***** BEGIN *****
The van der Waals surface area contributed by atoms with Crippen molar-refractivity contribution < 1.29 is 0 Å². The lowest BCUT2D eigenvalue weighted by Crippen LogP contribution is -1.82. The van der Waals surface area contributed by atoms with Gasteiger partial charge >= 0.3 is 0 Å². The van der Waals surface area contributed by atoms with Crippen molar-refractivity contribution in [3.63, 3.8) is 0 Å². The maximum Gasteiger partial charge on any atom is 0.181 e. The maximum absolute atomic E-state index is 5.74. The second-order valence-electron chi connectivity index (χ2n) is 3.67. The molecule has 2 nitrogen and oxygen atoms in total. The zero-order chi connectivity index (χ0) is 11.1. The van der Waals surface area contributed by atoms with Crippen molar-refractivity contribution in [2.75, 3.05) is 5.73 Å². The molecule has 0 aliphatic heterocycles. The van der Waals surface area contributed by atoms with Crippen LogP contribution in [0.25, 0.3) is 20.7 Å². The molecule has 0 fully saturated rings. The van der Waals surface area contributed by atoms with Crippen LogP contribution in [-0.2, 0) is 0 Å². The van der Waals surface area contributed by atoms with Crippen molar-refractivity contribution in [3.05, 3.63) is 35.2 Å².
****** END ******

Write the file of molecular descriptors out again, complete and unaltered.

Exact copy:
The van der Waals surface area contributed by atoms with Crippen molar-refractivity contribution < 1.29 is 0 Å². The lowest BCUT2D eigenvalue weighted by Crippen LogP contribution is -1.82. The van der Waals surface area contributed by atoms with Gasteiger partial charge >= 0.3 is 0 Å². The van der Waals surface area contributed by atoms with Crippen molar-refractivity contribution in [3.63, 3.8) is 0 Å². The maximum Gasteiger partial charge on any atom is 0.181 e. The maximum absolute atomic E-state index is 5.74. The second-order valence-electron chi connectivity index (χ2n) is 3.67. The molecule has 2 nitrogen and oxygen atoms in total. The zero-order chi connectivity index (χ0) is 11.1. The van der Waals surface area contributed by atoms with Crippen molar-refractivity contribution in [2.75, 3.05) is 5.73 Å². The molecule has 0 aliphatic heterocycles. The van der Waals surface area contributed by atoms with Crippen LogP contribution in [0.25, 0.3) is 20.7 Å². The molecule has 0 fully saturated rings. The van der Waals surface area contributed by atoms with Crippen LogP contribution in [-0.2, 0) is 0 Å². The van der Waals surface area contributed by atoms with Crippen molar-refractivity contribution in [3.05, 3.63) is 35.2 Å².